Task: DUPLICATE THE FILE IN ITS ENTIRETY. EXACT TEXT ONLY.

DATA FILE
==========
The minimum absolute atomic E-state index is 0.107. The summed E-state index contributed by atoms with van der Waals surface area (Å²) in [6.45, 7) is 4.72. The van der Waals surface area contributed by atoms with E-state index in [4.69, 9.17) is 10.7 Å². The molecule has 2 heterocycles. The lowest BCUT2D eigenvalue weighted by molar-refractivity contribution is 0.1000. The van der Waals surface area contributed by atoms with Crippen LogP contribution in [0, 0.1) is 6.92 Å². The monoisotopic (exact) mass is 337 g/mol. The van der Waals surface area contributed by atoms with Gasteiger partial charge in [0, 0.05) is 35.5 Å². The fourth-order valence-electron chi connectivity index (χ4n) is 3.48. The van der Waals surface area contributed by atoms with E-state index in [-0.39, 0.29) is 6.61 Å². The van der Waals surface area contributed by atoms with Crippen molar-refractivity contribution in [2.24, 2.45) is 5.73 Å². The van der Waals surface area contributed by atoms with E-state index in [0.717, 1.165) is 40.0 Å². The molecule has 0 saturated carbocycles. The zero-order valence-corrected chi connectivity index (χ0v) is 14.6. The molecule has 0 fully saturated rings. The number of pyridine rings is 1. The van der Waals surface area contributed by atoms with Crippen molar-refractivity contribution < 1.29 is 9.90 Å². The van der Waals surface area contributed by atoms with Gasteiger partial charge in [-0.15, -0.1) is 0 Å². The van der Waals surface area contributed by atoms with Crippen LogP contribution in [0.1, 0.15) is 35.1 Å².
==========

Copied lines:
The minimum absolute atomic E-state index is 0.107. The summed E-state index contributed by atoms with van der Waals surface area (Å²) in [6.45, 7) is 4.72. The van der Waals surface area contributed by atoms with E-state index in [4.69, 9.17) is 10.7 Å². The molecule has 2 heterocycles. The lowest BCUT2D eigenvalue weighted by molar-refractivity contribution is 0.1000. The van der Waals surface area contributed by atoms with Crippen LogP contribution in [0, 0.1) is 6.92 Å². The monoisotopic (exact) mass is 337 g/mol. The van der Waals surface area contributed by atoms with Gasteiger partial charge in [0, 0.05) is 35.5 Å². The fourth-order valence-electron chi connectivity index (χ4n) is 3.48. The van der Waals surface area contributed by atoms with E-state index in [-0.39, 0.29) is 6.61 Å². The van der Waals surface area contributed by atoms with Crippen molar-refractivity contribution in [2.24, 2.45) is 5.73 Å². The van der Waals surface area contributed by atoms with E-state index in [0.717, 1.165) is 40.0 Å². The molecule has 0 saturated carbocycles. The zero-order valence-corrected chi connectivity index (χ0v) is 14.6. The molecule has 0 fully saturated rings. The number of pyridine rings is 1. The van der Waals surface area contributed by atoms with Crippen molar-refractivity contribution < 1.29 is 9.90 Å². The van der Waals surface area contributed by atoms with Gasteiger partial charge in [-0.15, -0.1) is 0 Å². The van der Waals surface area contributed by atoms with Crippen LogP contribution in [0.1, 0.15) is 35.1 Å².